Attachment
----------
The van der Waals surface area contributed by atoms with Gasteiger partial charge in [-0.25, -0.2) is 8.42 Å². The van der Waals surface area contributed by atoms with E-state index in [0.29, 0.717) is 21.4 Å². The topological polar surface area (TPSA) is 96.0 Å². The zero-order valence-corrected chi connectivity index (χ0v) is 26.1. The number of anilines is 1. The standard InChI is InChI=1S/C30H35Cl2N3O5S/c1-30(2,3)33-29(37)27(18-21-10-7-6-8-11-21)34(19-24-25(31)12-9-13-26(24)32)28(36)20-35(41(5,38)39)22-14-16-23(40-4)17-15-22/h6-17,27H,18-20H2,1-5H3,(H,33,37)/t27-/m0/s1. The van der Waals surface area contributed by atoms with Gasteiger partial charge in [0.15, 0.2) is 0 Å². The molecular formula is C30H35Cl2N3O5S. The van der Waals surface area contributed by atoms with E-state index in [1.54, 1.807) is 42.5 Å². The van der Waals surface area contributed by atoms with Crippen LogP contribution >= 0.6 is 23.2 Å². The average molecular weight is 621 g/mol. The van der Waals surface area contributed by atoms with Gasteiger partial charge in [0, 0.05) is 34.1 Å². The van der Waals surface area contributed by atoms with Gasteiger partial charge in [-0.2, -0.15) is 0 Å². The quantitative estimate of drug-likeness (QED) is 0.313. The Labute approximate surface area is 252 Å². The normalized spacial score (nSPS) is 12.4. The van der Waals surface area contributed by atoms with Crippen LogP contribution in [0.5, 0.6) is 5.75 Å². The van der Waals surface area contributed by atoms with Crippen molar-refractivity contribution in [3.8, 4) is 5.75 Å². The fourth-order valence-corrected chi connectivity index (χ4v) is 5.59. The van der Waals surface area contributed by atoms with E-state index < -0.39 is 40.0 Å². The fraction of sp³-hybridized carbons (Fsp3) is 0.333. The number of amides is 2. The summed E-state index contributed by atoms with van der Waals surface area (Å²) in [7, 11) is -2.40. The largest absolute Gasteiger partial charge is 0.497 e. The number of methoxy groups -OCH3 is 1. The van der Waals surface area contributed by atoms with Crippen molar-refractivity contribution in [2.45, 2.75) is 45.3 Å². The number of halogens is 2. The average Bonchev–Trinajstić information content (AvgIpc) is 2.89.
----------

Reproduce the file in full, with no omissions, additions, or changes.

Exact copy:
The van der Waals surface area contributed by atoms with Gasteiger partial charge in [-0.25, -0.2) is 8.42 Å². The van der Waals surface area contributed by atoms with E-state index in [0.29, 0.717) is 21.4 Å². The topological polar surface area (TPSA) is 96.0 Å². The zero-order valence-corrected chi connectivity index (χ0v) is 26.1. The number of anilines is 1. The standard InChI is InChI=1S/C30H35Cl2N3O5S/c1-30(2,3)33-29(37)27(18-21-10-7-6-8-11-21)34(19-24-25(31)12-9-13-26(24)32)28(36)20-35(41(5,38)39)22-14-16-23(40-4)17-15-22/h6-17,27H,18-20H2,1-5H3,(H,33,37)/t27-/m0/s1. The van der Waals surface area contributed by atoms with Gasteiger partial charge in [0.15, 0.2) is 0 Å². The molecular formula is C30H35Cl2N3O5S. The van der Waals surface area contributed by atoms with E-state index in [1.54, 1.807) is 42.5 Å². The van der Waals surface area contributed by atoms with Crippen LogP contribution >= 0.6 is 23.2 Å². The average molecular weight is 621 g/mol. The van der Waals surface area contributed by atoms with Gasteiger partial charge in [0, 0.05) is 34.1 Å². The van der Waals surface area contributed by atoms with Gasteiger partial charge in [-0.2, -0.15) is 0 Å². The quantitative estimate of drug-likeness (QED) is 0.313. The Labute approximate surface area is 252 Å². The normalized spacial score (nSPS) is 12.4. The van der Waals surface area contributed by atoms with Crippen LogP contribution in [0.5, 0.6) is 5.75 Å². The van der Waals surface area contributed by atoms with Crippen molar-refractivity contribution in [3.8, 4) is 5.75 Å². The fourth-order valence-corrected chi connectivity index (χ4v) is 5.59. The van der Waals surface area contributed by atoms with E-state index < -0.39 is 40.0 Å². The fraction of sp³-hybridized carbons (Fsp3) is 0.333. The number of amides is 2. The summed E-state index contributed by atoms with van der Waals surface area (Å²) in [7, 11) is -2.40. The largest absolute Gasteiger partial charge is 0.497 e. The number of methoxy groups -OCH3 is 1. The van der Waals surface area contributed by atoms with Crippen molar-refractivity contribution in [2.45, 2.75) is 45.3 Å². The number of halogens is 2. The average Bonchev–Trinajstić information content (AvgIpc) is 2.89.